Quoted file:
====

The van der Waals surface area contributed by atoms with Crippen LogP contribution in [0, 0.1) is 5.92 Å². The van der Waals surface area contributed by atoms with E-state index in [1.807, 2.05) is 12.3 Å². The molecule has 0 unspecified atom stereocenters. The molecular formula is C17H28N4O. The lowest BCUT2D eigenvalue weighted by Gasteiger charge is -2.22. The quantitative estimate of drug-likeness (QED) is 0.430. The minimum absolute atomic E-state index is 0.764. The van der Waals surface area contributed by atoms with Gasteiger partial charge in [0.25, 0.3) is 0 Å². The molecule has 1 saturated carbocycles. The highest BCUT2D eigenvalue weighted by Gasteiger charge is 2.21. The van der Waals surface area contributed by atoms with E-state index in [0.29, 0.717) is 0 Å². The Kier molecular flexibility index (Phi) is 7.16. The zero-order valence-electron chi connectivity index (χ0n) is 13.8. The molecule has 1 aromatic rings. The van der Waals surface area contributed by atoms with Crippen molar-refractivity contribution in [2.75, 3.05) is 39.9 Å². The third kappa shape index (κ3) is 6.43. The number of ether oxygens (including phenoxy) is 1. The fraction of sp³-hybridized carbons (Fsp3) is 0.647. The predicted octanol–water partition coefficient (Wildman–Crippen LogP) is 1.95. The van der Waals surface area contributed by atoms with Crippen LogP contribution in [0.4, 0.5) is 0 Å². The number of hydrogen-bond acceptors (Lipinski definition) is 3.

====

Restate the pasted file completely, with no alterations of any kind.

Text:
The van der Waals surface area contributed by atoms with Crippen LogP contribution in [0, 0.1) is 5.92 Å². The van der Waals surface area contributed by atoms with E-state index in [1.807, 2.05) is 12.3 Å². The molecule has 0 unspecified atom stereocenters. The molecular formula is C17H28N4O. The lowest BCUT2D eigenvalue weighted by Gasteiger charge is -2.22. The quantitative estimate of drug-likeness (QED) is 0.430. The minimum absolute atomic E-state index is 0.764. The van der Waals surface area contributed by atoms with Gasteiger partial charge in [0.25, 0.3) is 0 Å². The molecule has 1 saturated carbocycles. The highest BCUT2D eigenvalue weighted by Gasteiger charge is 2.21. The van der Waals surface area contributed by atoms with E-state index in [0.29, 0.717) is 0 Å². The Kier molecular flexibility index (Phi) is 7.16. The zero-order valence-electron chi connectivity index (χ0n) is 13.8. The molecule has 1 aromatic rings. The van der Waals surface area contributed by atoms with Crippen molar-refractivity contribution in [2.75, 3.05) is 39.9 Å². The third kappa shape index (κ3) is 6.43. The number of ether oxygens (including phenoxy) is 1. The fraction of sp³-hybridized carbons (Fsp3) is 0.647. The predicted octanol–water partition coefficient (Wildman–Crippen LogP) is 1.95. The van der Waals surface area contributed by atoms with Crippen LogP contribution in [0.4, 0.5) is 0 Å². The number of hydrogen-bond acceptors (Lipinski definition) is 3.